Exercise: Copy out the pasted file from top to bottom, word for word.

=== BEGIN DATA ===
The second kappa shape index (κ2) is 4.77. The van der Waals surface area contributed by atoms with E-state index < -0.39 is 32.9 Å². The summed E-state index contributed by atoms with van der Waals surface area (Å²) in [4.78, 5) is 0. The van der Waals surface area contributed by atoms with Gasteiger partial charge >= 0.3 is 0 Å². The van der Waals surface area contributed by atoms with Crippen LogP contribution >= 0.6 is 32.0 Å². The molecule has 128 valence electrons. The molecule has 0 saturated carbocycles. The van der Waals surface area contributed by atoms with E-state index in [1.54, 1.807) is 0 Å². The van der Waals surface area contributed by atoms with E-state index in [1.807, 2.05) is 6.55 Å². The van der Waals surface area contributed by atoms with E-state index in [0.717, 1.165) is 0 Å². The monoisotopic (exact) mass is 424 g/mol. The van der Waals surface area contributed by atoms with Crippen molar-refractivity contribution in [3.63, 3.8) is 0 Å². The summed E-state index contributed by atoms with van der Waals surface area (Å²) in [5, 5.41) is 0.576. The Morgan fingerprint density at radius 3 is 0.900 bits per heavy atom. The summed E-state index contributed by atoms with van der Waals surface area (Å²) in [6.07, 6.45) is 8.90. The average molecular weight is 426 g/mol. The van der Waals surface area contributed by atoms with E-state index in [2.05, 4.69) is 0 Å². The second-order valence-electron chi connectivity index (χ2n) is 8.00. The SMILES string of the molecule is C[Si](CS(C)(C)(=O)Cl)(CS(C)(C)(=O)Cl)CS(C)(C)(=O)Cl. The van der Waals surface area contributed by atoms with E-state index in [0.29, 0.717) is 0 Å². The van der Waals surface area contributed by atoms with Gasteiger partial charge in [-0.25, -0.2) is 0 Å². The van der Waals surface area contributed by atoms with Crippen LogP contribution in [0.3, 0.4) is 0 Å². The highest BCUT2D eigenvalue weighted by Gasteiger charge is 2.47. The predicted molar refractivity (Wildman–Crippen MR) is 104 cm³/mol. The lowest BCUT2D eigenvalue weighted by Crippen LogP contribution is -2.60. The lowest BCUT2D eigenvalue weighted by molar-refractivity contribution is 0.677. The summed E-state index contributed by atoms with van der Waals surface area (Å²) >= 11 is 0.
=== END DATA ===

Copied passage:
The second kappa shape index (κ2) is 4.77. The van der Waals surface area contributed by atoms with E-state index < -0.39 is 32.9 Å². The summed E-state index contributed by atoms with van der Waals surface area (Å²) in [4.78, 5) is 0. The van der Waals surface area contributed by atoms with Gasteiger partial charge >= 0.3 is 0 Å². The van der Waals surface area contributed by atoms with Crippen LogP contribution >= 0.6 is 32.0 Å². The molecule has 128 valence electrons. The molecule has 0 saturated carbocycles. The van der Waals surface area contributed by atoms with E-state index in [1.54, 1.807) is 0 Å². The van der Waals surface area contributed by atoms with E-state index in [1.807, 2.05) is 6.55 Å². The van der Waals surface area contributed by atoms with E-state index in [0.717, 1.165) is 0 Å². The monoisotopic (exact) mass is 424 g/mol. The van der Waals surface area contributed by atoms with Crippen molar-refractivity contribution in [3.63, 3.8) is 0 Å². The summed E-state index contributed by atoms with van der Waals surface area (Å²) in [5, 5.41) is 0.576. The Morgan fingerprint density at radius 3 is 0.900 bits per heavy atom. The summed E-state index contributed by atoms with van der Waals surface area (Å²) in [6.07, 6.45) is 8.90. The average molecular weight is 426 g/mol. The van der Waals surface area contributed by atoms with E-state index in [2.05, 4.69) is 0 Å². The second-order valence-electron chi connectivity index (χ2n) is 8.00. The SMILES string of the molecule is C[Si](CS(C)(C)(=O)Cl)(CS(C)(C)(=O)Cl)CS(C)(C)(=O)Cl. The van der Waals surface area contributed by atoms with E-state index in [0.29, 0.717) is 0 Å². The van der Waals surface area contributed by atoms with Gasteiger partial charge in [-0.25, -0.2) is 0 Å². The van der Waals surface area contributed by atoms with Crippen LogP contribution in [0.3, 0.4) is 0 Å². The highest BCUT2D eigenvalue weighted by Gasteiger charge is 2.47. The predicted molar refractivity (Wildman–Crippen MR) is 104 cm³/mol. The lowest BCUT2D eigenvalue weighted by Crippen LogP contribution is -2.60. The lowest BCUT2D eigenvalue weighted by molar-refractivity contribution is 0.677. The summed E-state index contributed by atoms with van der Waals surface area (Å²) >= 11 is 0.